Satisfying to see an article by the Wall Street Journal speaking to a white collar and hoodie (techie) apprenticeship and highlight a fifty percent increase in apprenticeships this decade – the same period I have been proposing the Skills Based Approach methodology.
I would argue that higher education forced companies to create these programs by not offering more agile programs. The credit hour system is dated. Skills are more practical. I believe higher education will start introducing more agile pathways as the traditional two- and four-year degrees get replaced. Some of them already are with micro-credentials.
I think these types of apprenticeship open the door to a larger social economic pool. While getting into a top 100 college or university deserves merit and access to these “white-collar industries” (companies mentioned in the article include JP Morgan, IBM, Alphabet, Accenture PLC, etc.), so might a person who beats adversity or is a late bloomer.
While I get the traditional argument for the two- and four-year degrees like the one mentioned in the above-mentioned article, I would downplay these degrees prepare student with lifetime skills simply because I do not think any learning really accomplishes this!
Shelf life of forty-two percent of required skills expires in less than five years - 2018 Future of Jobs
Keeping skills relevant is up to the worker whether this is through an apprenticeship, training, or self-guided learning. If I were making the argument for these degrees, I would emphasize making connections and lifelong friends, access to alumni network, vast resources and infrastructure of these institutions, and a personal maturation process.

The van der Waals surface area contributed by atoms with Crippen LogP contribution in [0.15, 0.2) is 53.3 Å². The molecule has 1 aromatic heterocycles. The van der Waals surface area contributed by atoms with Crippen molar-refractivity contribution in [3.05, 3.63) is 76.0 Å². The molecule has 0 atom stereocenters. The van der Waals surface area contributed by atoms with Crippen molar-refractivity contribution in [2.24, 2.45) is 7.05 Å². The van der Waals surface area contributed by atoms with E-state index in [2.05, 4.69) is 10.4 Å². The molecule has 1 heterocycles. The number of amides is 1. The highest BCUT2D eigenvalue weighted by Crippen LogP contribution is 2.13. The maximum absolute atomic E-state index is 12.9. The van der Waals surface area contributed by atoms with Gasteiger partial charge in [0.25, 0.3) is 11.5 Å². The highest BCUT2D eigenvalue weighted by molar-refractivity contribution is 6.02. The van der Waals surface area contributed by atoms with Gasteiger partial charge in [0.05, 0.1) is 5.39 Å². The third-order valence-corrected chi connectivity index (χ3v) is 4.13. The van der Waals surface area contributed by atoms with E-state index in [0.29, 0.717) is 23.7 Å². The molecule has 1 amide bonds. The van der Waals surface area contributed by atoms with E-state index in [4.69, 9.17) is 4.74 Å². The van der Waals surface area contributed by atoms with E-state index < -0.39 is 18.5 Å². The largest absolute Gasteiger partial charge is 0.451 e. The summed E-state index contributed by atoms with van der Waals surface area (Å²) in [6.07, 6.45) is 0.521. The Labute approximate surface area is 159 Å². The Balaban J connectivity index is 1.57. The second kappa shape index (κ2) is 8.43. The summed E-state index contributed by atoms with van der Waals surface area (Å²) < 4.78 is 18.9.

As I said earlier, higher education institutions will adopt more responsive pathways where learners are able pivot. Degrees will endure, but there will also be alternative learning pathways. But let’s think in skills rather than a dated credit hour system.
College students face constant pressure to choose and pursue a degree, often requiring a minimum of two years and a job track defined by the degree. This is usually a top-down process based on an accreditation, degree, and policy defined by the college or university. I argue:
Students are unaware of what skills they are learning, their progress in acquiring them, the employability of them, and general usefulness of them. Therefore, cannot control their learning path nor make informed decisions (and pivot).
While the automation of jobs from AI is documented and observed for more than a decade now, I think the release of the chat boxes and generative AI around the New Years holiday last year was a real wakeup call to the public – a chat box programs code, writes a college essay, and is successful on the LSAT. There are so many implications for high school or college students, many of them could be very debilitating. (College students might ask themselves) Will there be a job as programmer, social media consultant, or legal researcher when I graduate?
Higher education institutions remain a pillar of our society and pursuit of knowledge. But I think they should align more closely with companies and think in skills.
Recently I was granted a patent for a system and method for the tracking and management of skills (Skills Label). A goal of the framework is to empower learners and workers to stay constantly aware of the skills they are learning, their progress in acquiring them, and making decisions along their learning pathways whenever possible – the ability to pivot and stay relevant.